The Effort To Impeach Secretary Mayorkas

Elections & Politics Policy Brief #123 | By: Abigail Hunt | February 19, 2024
Featured Photo taken from: www.bloomberg.com
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The political circus around Washington D.C. continues to bring new acts to the stage. Recently, House Republicans charged Alejandro Mayorkas, Secretary of U.S. Homeland Security, guilty of high crimes and misdemeanors for his alleged mishandling of the border crisis.

Appointed to the position of Secretary of U.S. Homeland Security in 2021, 62-year-old Cuban national Mayorkas was previously Deputy Secretary of the same department from 2013-2016.  From 2009-2013, Mayorkas was Director of U.S. Citizenship and Immigration Services, and prior to that, had a decades-long career in private law and law enforcement. His background in law enforcement, politics, and law, as well as his experience negotiating cyber security agreements, means that Mayorkas has the knowledge and experience to be well aware of whether or not he is breaking any laws. It is no shock to learn his trajectory began with employment as a federal prosecutor in California, as police, prosecutors, and politicians are birds of feather who flock together.

After this year, the most memorable thing about Mayorkas may be that he is one of only two Cabinet secretaries ever impeached. The last time it happened was in 1876. The reason for the outrage – Mayorkas is accused of failing to enforce immigration policies. Not enough migrants are being detained, Republicans complain.  Republicans excoriate Mayorkas for a humanitarian parole program which they believe bypasses necessary security review requirements. Democrats are offended on Mayorkas’ behalf, dismissing the charges as a political stunt. The House voted in favor of impeachment 214 to 213.

There was no such discord in Congress in 1876 – William Belknap, War Secretary under President Ulysses S. Grant, was charged with blatant corruption, including kickback deals which netted Belknap more than $20,000 (a pretty penny in that day and age). Politicians on both sides generally believed that was a bad move (at least when expressing their public opinion on the matter). On March 2nd, Belknap resigned in tears, attempting to “dodge the bullet,” but he was impeached anyway by a tenacious House later the same day. The Senate ultimately acquitted him through its failure to secure a 2/3rds vote for removal.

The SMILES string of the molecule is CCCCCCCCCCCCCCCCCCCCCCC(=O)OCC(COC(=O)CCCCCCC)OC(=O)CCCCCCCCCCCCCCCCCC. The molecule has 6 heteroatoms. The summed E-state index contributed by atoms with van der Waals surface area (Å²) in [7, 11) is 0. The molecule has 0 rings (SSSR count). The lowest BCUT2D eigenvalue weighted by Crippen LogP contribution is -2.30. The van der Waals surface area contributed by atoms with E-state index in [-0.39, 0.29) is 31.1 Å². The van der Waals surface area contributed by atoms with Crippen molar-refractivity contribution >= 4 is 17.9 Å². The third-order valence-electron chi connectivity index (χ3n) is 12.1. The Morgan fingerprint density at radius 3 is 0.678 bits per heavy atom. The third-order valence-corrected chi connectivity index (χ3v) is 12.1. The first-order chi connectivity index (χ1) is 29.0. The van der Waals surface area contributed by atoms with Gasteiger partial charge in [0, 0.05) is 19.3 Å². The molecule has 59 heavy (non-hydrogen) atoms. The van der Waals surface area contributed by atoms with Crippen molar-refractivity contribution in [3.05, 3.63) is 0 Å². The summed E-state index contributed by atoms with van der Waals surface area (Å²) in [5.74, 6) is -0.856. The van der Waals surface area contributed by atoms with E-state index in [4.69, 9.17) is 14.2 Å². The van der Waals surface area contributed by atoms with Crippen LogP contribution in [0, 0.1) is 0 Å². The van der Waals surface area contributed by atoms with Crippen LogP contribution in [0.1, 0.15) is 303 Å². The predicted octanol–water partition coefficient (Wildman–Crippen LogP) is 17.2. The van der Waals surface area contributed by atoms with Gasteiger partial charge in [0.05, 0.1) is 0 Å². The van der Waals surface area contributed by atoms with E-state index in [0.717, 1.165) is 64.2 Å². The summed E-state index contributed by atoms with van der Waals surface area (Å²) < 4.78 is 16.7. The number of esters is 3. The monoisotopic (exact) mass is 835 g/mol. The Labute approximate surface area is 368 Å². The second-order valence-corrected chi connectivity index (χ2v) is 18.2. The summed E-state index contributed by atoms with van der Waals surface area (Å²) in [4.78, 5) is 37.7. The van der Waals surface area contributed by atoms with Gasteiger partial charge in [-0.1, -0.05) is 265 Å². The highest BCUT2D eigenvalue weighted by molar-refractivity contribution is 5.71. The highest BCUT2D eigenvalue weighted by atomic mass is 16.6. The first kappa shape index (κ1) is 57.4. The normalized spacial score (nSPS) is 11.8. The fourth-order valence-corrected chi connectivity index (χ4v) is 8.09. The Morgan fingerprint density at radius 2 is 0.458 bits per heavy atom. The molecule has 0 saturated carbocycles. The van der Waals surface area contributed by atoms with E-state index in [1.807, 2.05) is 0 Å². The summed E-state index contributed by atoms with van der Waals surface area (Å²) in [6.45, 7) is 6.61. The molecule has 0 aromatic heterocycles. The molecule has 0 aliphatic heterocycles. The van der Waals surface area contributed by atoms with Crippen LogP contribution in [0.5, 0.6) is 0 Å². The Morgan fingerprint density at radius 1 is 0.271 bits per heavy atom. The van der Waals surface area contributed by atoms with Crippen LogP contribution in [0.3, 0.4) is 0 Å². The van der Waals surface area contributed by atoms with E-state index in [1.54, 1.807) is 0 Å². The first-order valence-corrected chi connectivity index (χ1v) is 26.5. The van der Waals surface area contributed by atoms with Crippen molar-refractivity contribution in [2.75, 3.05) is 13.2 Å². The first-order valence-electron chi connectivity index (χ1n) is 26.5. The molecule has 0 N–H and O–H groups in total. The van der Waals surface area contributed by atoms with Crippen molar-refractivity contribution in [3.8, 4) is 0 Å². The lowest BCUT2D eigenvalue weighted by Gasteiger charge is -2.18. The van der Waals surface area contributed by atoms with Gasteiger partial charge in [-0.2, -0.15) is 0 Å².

The New York Times reports that Senate Democrats plan a swift dismissal of Mayorkas’ charges. Although the House voted for impeachment, they have yet to formally present articles of impeachment to the Senate; House managers should do so in, as they would say in 1876, a fortnight. The same Constitutional impeachment clause that allows for the removal of the President if found guilty of “treason, bribery, or other high crimes and misdemeanors” would allow for the removal of Mayorkas as Secretary.

If Senate Democrats dismiss the charges against Mayorkas without trial or serious consideration, it is likely to stoke the fire of Republican fury through what they view to be a miscarriage of justice. In the unlikely event he is removed from his position, who would take his place in line as the next scapegoat to blame for the border fiasco?  In a matter of weeks, we should know, or at least have a good indication of, which way the wind blows for Mayorkas. The last Secretary got away with money that would today be at least three-quarters of a million dollars.  Mayorkas giving leniency to desperate Central and South American migrants who’ve just trekked thousands of miles, some with children and elderly, to request asylum at an openly hostile border seems less than mild by comparison. If only Mayorkas had stolen government funds to spend on private parties and lavish gifts rather than provide humanitarian aid to migrants in need, we wouldn’t even be having this conversation.

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